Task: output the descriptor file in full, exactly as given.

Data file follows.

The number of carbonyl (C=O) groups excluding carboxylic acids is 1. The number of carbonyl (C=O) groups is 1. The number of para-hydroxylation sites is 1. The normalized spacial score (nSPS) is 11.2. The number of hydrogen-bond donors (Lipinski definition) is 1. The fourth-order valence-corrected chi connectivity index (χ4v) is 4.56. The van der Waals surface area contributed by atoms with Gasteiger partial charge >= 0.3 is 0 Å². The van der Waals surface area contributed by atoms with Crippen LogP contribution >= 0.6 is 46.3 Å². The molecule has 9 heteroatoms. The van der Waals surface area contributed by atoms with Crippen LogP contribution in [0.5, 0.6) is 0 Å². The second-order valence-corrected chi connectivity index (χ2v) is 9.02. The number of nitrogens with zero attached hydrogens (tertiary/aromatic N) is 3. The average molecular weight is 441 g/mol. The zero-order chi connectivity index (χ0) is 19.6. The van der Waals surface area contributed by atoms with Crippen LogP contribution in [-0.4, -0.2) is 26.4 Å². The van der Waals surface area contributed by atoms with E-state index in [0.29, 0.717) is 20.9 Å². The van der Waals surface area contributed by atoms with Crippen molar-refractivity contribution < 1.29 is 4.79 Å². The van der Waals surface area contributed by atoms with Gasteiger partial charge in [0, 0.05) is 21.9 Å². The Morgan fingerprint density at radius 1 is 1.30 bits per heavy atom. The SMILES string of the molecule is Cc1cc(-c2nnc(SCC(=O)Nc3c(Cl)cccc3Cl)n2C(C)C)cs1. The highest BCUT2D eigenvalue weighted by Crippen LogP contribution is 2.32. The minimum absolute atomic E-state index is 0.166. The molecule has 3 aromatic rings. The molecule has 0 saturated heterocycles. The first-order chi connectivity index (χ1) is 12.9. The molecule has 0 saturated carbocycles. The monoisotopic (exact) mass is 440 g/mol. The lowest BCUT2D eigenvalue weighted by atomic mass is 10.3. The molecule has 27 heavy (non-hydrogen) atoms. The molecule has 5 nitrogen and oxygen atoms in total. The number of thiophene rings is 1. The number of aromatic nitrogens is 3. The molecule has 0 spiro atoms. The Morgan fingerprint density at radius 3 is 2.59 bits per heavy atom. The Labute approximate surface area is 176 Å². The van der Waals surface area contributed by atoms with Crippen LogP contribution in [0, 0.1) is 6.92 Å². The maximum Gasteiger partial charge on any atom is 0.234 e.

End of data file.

The number of carbonyl (C=O) groups excluding carboxylic acids is 1. The number of carbonyl (C=O) groups is 1. The number of para-hydroxylation sites is 1. The normalized spacial score (nSPS) is 11.2. The number of hydrogen-bond donors (Lipinski definition) is 1. The fourth-order valence-corrected chi connectivity index (χ4v) is 4.56. The van der Waals surface area contributed by atoms with Gasteiger partial charge >= 0.3 is 0 Å². The van der Waals surface area contributed by atoms with Crippen LogP contribution >= 0.6 is 46.3 Å². The molecule has 9 heteroatoms. The van der Waals surface area contributed by atoms with Crippen LogP contribution in [0.5, 0.6) is 0 Å². The second-order valence-corrected chi connectivity index (χ2v) is 9.02. The number of nitrogens with zero attached hydrogens (tertiary/aromatic N) is 3. The average molecular weight is 441 g/mol. The zero-order chi connectivity index (χ0) is 19.6. The van der Waals surface area contributed by atoms with Crippen LogP contribution in [-0.4, -0.2) is 26.4 Å². The van der Waals surface area contributed by atoms with E-state index in [0.29, 0.717) is 20.9 Å². The van der Waals surface area contributed by atoms with Crippen molar-refractivity contribution < 1.29 is 4.79 Å². The van der Waals surface area contributed by atoms with Gasteiger partial charge in [0, 0.05) is 21.9 Å². The Morgan fingerprint density at radius 1 is 1.30 bits per heavy atom. The SMILES string of the molecule is Cc1cc(-c2nnc(SCC(=O)Nc3c(Cl)cccc3Cl)n2C(C)C)cs1. The highest BCUT2D eigenvalue weighted by Crippen LogP contribution is 2.32. The minimum absolute atomic E-state index is 0.166. The molecule has 3 aromatic rings. The molecule has 0 saturated heterocycles. The first-order chi connectivity index (χ1) is 12.9. The molecule has 0 saturated carbocycles. The monoisotopic (exact) mass is 440 g/mol. The lowest BCUT2D eigenvalue weighted by atomic mass is 10.3. The molecule has 27 heavy (non-hydrogen) atoms. The molecule has 5 nitrogen and oxygen atoms in total. The number of thiophene rings is 1. The number of aromatic nitrogens is 3. The molecule has 0 spiro atoms. The Morgan fingerprint density at radius 3 is 2.59 bits per heavy atom. The Labute approximate surface area is 176 Å². The van der Waals surface area contributed by atoms with Crippen LogP contribution in [0, 0.1) is 6.92 Å². The maximum Gasteiger partial charge on any atom is 0.234 e.